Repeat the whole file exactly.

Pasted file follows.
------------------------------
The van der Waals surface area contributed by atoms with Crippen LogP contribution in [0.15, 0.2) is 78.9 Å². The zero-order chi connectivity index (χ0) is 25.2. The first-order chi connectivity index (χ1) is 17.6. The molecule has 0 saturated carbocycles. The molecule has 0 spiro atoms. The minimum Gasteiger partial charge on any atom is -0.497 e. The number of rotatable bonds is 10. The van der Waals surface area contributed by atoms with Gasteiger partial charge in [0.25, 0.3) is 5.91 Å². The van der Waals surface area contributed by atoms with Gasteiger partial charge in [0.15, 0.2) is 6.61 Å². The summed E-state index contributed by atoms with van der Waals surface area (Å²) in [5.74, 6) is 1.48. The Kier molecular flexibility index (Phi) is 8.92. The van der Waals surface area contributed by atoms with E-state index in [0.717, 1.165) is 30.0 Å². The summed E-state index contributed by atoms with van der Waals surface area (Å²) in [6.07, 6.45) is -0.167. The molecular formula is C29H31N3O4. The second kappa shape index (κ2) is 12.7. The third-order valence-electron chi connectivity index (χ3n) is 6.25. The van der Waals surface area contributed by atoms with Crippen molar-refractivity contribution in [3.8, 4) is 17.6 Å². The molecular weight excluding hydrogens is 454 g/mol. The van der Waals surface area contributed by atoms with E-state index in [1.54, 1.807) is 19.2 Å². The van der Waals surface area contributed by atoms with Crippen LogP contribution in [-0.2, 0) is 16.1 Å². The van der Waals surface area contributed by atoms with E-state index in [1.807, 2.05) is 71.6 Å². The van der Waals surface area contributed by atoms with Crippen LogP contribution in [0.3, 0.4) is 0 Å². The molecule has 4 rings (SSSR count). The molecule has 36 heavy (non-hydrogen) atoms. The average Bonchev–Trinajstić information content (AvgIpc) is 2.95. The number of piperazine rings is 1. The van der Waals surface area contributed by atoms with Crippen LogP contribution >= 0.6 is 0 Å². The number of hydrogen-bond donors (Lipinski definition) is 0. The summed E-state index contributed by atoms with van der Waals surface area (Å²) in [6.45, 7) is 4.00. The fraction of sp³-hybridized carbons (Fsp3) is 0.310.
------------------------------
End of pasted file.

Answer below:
The van der Waals surface area contributed by atoms with Crippen LogP contribution in [0.15, 0.2) is 78.9 Å². The zero-order chi connectivity index (χ0) is 25.2. The first-order chi connectivity index (χ1) is 17.6. The molecule has 0 saturated carbocycles. The molecule has 0 spiro atoms. The minimum Gasteiger partial charge on any atom is -0.497 e. The number of rotatable bonds is 10. The van der Waals surface area contributed by atoms with Gasteiger partial charge in [0.25, 0.3) is 5.91 Å². The van der Waals surface area contributed by atoms with Gasteiger partial charge in [0.15, 0.2) is 6.61 Å². The summed E-state index contributed by atoms with van der Waals surface area (Å²) in [5.74, 6) is 1.48. The Kier molecular flexibility index (Phi) is 8.92. The van der Waals surface area contributed by atoms with E-state index in [0.717, 1.165) is 30.0 Å². The summed E-state index contributed by atoms with van der Waals surface area (Å²) in [6.07, 6.45) is -0.167. The molecular formula is C29H31N3O4. The second kappa shape index (κ2) is 12.7. The third-order valence-electron chi connectivity index (χ3n) is 6.25. The van der Waals surface area contributed by atoms with Crippen molar-refractivity contribution in [3.8, 4) is 17.6 Å². The molecular weight excluding hydrogens is 454 g/mol. The van der Waals surface area contributed by atoms with E-state index in [1.54, 1.807) is 19.2 Å². The van der Waals surface area contributed by atoms with Crippen LogP contribution in [-0.2, 0) is 16.1 Å². The van der Waals surface area contributed by atoms with E-state index in [1.807, 2.05) is 71.6 Å². The van der Waals surface area contributed by atoms with Crippen LogP contribution in [0.3, 0.4) is 0 Å². The molecule has 4 rings (SSSR count). The molecule has 36 heavy (non-hydrogen) atoms. The average Bonchev–Trinajstić information content (AvgIpc) is 2.95. The number of piperazine rings is 1. The van der Waals surface area contributed by atoms with Crippen LogP contribution >= 0.6 is 0 Å². The number of hydrogen-bond donors (Lipinski definition) is 0. The summed E-state index contributed by atoms with van der Waals surface area (Å²) in [6.45, 7) is 4.00. The fraction of sp³-hybridized carbons (Fsp3) is 0.310.